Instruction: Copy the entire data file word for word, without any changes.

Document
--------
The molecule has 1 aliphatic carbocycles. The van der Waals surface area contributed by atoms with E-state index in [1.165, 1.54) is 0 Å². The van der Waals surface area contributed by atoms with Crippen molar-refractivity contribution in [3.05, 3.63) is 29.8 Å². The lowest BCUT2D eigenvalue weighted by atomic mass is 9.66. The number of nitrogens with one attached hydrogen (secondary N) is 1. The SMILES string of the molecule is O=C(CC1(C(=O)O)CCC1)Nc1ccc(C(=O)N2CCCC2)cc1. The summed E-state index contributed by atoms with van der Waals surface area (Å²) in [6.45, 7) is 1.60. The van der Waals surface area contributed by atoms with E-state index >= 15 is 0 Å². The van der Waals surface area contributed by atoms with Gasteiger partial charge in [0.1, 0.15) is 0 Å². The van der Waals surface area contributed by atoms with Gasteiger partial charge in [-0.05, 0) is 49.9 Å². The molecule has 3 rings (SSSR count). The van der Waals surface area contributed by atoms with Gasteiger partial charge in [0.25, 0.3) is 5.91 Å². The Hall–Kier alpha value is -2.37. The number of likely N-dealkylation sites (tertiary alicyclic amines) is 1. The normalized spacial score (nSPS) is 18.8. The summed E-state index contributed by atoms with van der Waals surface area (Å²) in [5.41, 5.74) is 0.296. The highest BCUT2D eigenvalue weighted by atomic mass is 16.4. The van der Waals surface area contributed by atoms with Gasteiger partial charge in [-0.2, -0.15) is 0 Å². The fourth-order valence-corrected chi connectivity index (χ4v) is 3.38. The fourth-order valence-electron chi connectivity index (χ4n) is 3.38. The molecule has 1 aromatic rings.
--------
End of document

The molecule has 1 aliphatic carbocycles. The van der Waals surface area contributed by atoms with E-state index in [1.165, 1.54) is 0 Å². The van der Waals surface area contributed by atoms with Crippen molar-refractivity contribution in [3.05, 3.63) is 29.8 Å². The lowest BCUT2D eigenvalue weighted by atomic mass is 9.66. The number of nitrogens with one attached hydrogen (secondary N) is 1. The SMILES string of the molecule is O=C(CC1(C(=O)O)CCC1)Nc1ccc(C(=O)N2CCCC2)cc1. The summed E-state index contributed by atoms with van der Waals surface area (Å²) in [6.45, 7) is 1.60. The van der Waals surface area contributed by atoms with E-state index >= 15 is 0 Å². The van der Waals surface area contributed by atoms with Gasteiger partial charge in [0.1, 0.15) is 0 Å². The van der Waals surface area contributed by atoms with Gasteiger partial charge in [-0.05, 0) is 49.9 Å². The molecule has 3 rings (SSSR count). The van der Waals surface area contributed by atoms with Gasteiger partial charge in [0.25, 0.3) is 5.91 Å². The Hall–Kier alpha value is -2.37. The number of likely N-dealkylation sites (tertiary alicyclic amines) is 1. The normalized spacial score (nSPS) is 18.8. The summed E-state index contributed by atoms with van der Waals surface area (Å²) in [5.41, 5.74) is 0.296. The highest BCUT2D eigenvalue weighted by atomic mass is 16.4. The van der Waals surface area contributed by atoms with Gasteiger partial charge in [-0.2, -0.15) is 0 Å². The fourth-order valence-corrected chi connectivity index (χ4v) is 3.38. The fourth-order valence-electron chi connectivity index (χ4n) is 3.38. The molecule has 1 aromatic rings.